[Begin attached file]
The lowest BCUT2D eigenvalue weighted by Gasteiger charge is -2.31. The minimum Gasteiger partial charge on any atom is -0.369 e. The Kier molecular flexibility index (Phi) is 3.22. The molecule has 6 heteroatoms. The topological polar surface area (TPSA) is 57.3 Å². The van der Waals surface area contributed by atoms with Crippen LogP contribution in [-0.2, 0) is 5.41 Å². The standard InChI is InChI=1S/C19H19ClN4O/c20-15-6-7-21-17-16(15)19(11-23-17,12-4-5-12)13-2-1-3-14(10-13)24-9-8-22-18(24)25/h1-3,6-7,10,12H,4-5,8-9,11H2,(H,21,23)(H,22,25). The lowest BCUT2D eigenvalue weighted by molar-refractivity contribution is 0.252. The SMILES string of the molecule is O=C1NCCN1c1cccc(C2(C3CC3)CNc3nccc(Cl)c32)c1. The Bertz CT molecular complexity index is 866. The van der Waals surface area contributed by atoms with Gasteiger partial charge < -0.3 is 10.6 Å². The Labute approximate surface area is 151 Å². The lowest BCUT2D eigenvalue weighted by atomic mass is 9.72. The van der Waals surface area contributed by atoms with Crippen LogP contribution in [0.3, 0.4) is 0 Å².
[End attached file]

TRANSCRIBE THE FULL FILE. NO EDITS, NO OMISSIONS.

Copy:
The lowest BCUT2D eigenvalue weighted by Gasteiger charge is -2.31. The minimum Gasteiger partial charge on any atom is -0.369 e. The Kier molecular flexibility index (Phi) is 3.22. The molecule has 6 heteroatoms. The topological polar surface area (TPSA) is 57.3 Å². The van der Waals surface area contributed by atoms with Crippen LogP contribution in [-0.2, 0) is 5.41 Å². The standard InChI is InChI=1S/C19H19ClN4O/c20-15-6-7-21-17-16(15)19(11-23-17,12-4-5-12)13-2-1-3-14(10-13)24-9-8-22-18(24)25/h1-3,6-7,10,12H,4-5,8-9,11H2,(H,21,23)(H,22,25). The lowest BCUT2D eigenvalue weighted by molar-refractivity contribution is 0.252. The SMILES string of the molecule is O=C1NCCN1c1cccc(C2(C3CC3)CNc3nccc(Cl)c32)c1. The Bertz CT molecular complexity index is 866. The van der Waals surface area contributed by atoms with Gasteiger partial charge < -0.3 is 10.6 Å². The Labute approximate surface area is 151 Å². The lowest BCUT2D eigenvalue weighted by atomic mass is 9.72. The van der Waals surface area contributed by atoms with Crippen LogP contribution in [0.3, 0.4) is 0 Å².